In general, I would suggest that most children with ADHD are not ready for a week-long sleep away camp until ten or older. For many, this time will not come until their early teens. Of course there could be exceptions with the more mature child. Day camp could be a very good alternative for the child with ADHD.

What Are the Benefits of Camp?

Attending camp gives children an opportunity to learn many new skills—how to swim, ride a horse, sail a boat, hit a tennis ball, use a bow and arrow, tie a knot. It also gives them a chance to master important emotional, developmental, and social skills—how to get along with other people, establish peer relationships, tolerate differences, work as a team, and become more independent. Camp also gives parents and kids a chance to practice the art of letting go. The experience lets children develop autonomy and a sense of self-respect. A successful camp experience can be a big boost to self-esteem. For parents, the separation allows them to take a break, care for some of their own needs, and recharge their parenting batteries. They also need to experience autonomy from their child—in preparation for what is to come in the very near future.

How to Prepare the Child for Camp?

Since children can be fearful of the unknown, it is a good idea to share as much information as possible about the camp. If the facility is within driving distance, you might plan a visit ahead of time. Such a visit allows the child to see the place as well as talk with some of the staff. The mystique as well as the fear is thus removed.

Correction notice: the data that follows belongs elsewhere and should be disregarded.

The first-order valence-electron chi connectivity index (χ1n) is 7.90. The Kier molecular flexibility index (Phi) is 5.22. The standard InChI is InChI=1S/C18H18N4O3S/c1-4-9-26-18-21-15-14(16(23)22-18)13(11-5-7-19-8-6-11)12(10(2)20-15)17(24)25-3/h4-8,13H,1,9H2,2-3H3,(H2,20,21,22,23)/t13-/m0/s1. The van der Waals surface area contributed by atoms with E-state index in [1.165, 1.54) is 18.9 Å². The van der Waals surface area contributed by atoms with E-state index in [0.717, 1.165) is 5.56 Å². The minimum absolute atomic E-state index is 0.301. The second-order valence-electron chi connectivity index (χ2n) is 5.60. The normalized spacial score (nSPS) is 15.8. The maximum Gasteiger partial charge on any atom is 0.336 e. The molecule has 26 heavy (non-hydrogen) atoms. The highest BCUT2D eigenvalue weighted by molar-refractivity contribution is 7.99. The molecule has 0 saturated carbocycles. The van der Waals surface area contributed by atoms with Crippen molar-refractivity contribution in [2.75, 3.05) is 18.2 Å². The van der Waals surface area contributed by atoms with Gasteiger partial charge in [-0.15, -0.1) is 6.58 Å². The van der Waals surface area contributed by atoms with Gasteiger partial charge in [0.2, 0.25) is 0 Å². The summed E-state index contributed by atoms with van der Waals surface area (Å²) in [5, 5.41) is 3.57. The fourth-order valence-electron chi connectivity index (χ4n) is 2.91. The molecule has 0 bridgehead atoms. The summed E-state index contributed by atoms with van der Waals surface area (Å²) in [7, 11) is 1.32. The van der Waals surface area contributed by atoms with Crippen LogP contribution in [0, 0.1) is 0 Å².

If a personal visit is not possible, ask the camp for whatever information they may have: brochures, pictures, videos of the camp.

Above all, talk with the child about his hopes, dreams, and fears about camp. Listen to what he has to say. Discuss any concerns. Certainly, do not belittle the worries and fears. Let the child know that while you think the camp experience will be good for all of you, you will miss him and will look forward to his return. It also helps if the child is able to attend camp with a friend.

 

Redemptive Features of ADHD

Children with ADHD have very real challenges. The disruptiveness of the child’s behavior and the struggles in learning can make life difficult. These dysfunctions tend to drive professionals as well as parents to focus largely on the negative connotations of attention deficits. But redeeming features do exist, even though they may be difficult to see. However, this positive side to ADHD often begins to show itself in adolescence and young adulthood if we look for it.

—The inattention to detail that is so frustrating to student and teacher alike can lead to strengths in conceptual ability. A result can be an enhanced ability to see the big picture. Such individuals can become adept at global problem solving and may be an asset in leadership roles.

—The inability to be easily satisfied can be associated with ambition and initiative. Could this be one reason why so many individuals with attention deficits have been successful in a wide variety of fields?

—Distractibility is intimately linked to creativity. A student who notices things no one else sees is in a position to detect meaningful interrelationships that elude more disciplined minds.

—A student who is highly impulsive may ultimately evolve into an adult with a strong bent for closure, a person who accomplishes a great deal during the working day.

—It is not unusual to encounter adolescents with attention deficits who have superb sense of humor, appealing personalities, true leadership skills, and striking individuality.

Yes, the struggles that children with ADHD face are real. It is important to intervene and provide healthy management such as academic accommodations, medical treatment, counseling when needed. In doing so we can avoid some of the unhealthy consequences such as poor self-esteem and discouragement.

However, we should have an optimistic anticipation of the ultimate success of the child with ADHD. We should be looking for ways to help the teen discover his or her strengths and help them see that they can turn a weakness into an asset.

 

ADHD and Handwriting